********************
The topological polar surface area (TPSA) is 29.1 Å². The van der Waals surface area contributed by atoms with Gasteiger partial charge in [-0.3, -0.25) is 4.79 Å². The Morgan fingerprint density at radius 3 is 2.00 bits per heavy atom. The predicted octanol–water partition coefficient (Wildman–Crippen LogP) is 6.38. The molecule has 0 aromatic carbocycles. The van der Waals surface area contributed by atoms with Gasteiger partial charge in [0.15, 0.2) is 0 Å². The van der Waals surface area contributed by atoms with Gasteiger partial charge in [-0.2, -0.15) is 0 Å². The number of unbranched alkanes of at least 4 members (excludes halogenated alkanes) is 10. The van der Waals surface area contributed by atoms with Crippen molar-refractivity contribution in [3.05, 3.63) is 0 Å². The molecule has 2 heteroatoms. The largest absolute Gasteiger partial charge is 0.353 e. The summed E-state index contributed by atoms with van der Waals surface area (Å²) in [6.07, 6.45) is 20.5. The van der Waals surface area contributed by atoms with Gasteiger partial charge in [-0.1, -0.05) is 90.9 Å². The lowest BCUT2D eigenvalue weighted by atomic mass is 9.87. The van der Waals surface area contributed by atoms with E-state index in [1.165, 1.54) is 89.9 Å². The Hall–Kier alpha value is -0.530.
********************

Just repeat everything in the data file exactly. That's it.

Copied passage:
The topological polar surface area (TPSA) is 29.1 Å². The van der Waals surface area contributed by atoms with Gasteiger partial charge in [-0.3, -0.25) is 4.79 Å². The Morgan fingerprint density at radius 3 is 2.00 bits per heavy atom. The predicted octanol–water partition coefficient (Wildman–Crippen LogP) is 6.38. The molecule has 0 aromatic carbocycles. The van der Waals surface area contributed by atoms with Gasteiger partial charge in [0.15, 0.2) is 0 Å². The van der Waals surface area contributed by atoms with Gasteiger partial charge in [-0.2, -0.15) is 0 Å². The number of unbranched alkanes of at least 4 members (excludes halogenated alkanes) is 10. The van der Waals surface area contributed by atoms with Crippen molar-refractivity contribution in [3.05, 3.63) is 0 Å². The molecule has 2 heteroatoms. The largest absolute Gasteiger partial charge is 0.353 e. The summed E-state index contributed by atoms with van der Waals surface area (Å²) in [6.07, 6.45) is 20.5. The van der Waals surface area contributed by atoms with Gasteiger partial charge in [-0.1, -0.05) is 90.9 Å². The lowest BCUT2D eigenvalue weighted by atomic mass is 9.87. The van der Waals surface area contributed by atoms with E-state index in [1.165, 1.54) is 89.9 Å². The Hall–Kier alpha value is -0.530.